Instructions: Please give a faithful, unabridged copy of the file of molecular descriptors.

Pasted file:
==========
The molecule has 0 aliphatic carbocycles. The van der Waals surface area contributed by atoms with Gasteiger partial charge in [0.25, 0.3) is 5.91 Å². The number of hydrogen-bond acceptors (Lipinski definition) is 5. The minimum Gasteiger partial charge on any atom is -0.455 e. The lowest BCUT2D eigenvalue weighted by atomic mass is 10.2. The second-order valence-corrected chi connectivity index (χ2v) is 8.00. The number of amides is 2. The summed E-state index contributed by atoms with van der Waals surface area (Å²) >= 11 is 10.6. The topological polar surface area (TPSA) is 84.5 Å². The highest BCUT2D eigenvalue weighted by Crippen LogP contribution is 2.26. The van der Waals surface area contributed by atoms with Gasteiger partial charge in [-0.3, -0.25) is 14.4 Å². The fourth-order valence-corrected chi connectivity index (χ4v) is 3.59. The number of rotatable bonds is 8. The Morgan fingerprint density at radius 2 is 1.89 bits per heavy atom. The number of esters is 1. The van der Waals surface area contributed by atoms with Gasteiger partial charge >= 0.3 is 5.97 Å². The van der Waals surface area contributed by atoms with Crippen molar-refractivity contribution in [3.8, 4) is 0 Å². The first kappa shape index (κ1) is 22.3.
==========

The molecule has 0 aliphatic carbocycles. The van der Waals surface area contributed by atoms with Gasteiger partial charge in [0.25, 0.3) is 5.91 Å². The number of hydrogen-bond acceptors (Lipinski definition) is 5. The minimum Gasteiger partial charge on any atom is -0.455 e. The lowest BCUT2D eigenvalue weighted by atomic mass is 10.2. The second-order valence-corrected chi connectivity index (χ2v) is 8.00. The number of amides is 2. The summed E-state index contributed by atoms with van der Waals surface area (Å²) >= 11 is 10.6. The topological polar surface area (TPSA) is 84.5 Å². The highest BCUT2D eigenvalue weighted by Crippen LogP contribution is 2.26. The van der Waals surface area contributed by atoms with Gasteiger partial charge in [-0.3, -0.25) is 14.4 Å². The fourth-order valence-corrected chi connectivity index (χ4v) is 3.59. The number of rotatable bonds is 8. The Morgan fingerprint density at radius 2 is 1.89 bits per heavy atom. The number of esters is 1. The van der Waals surface area contributed by atoms with Gasteiger partial charge >= 0.3 is 5.97 Å². The van der Waals surface area contributed by atoms with Crippen molar-refractivity contribution in [3.8, 4) is 0 Å². The first kappa shape index (κ1) is 22.3.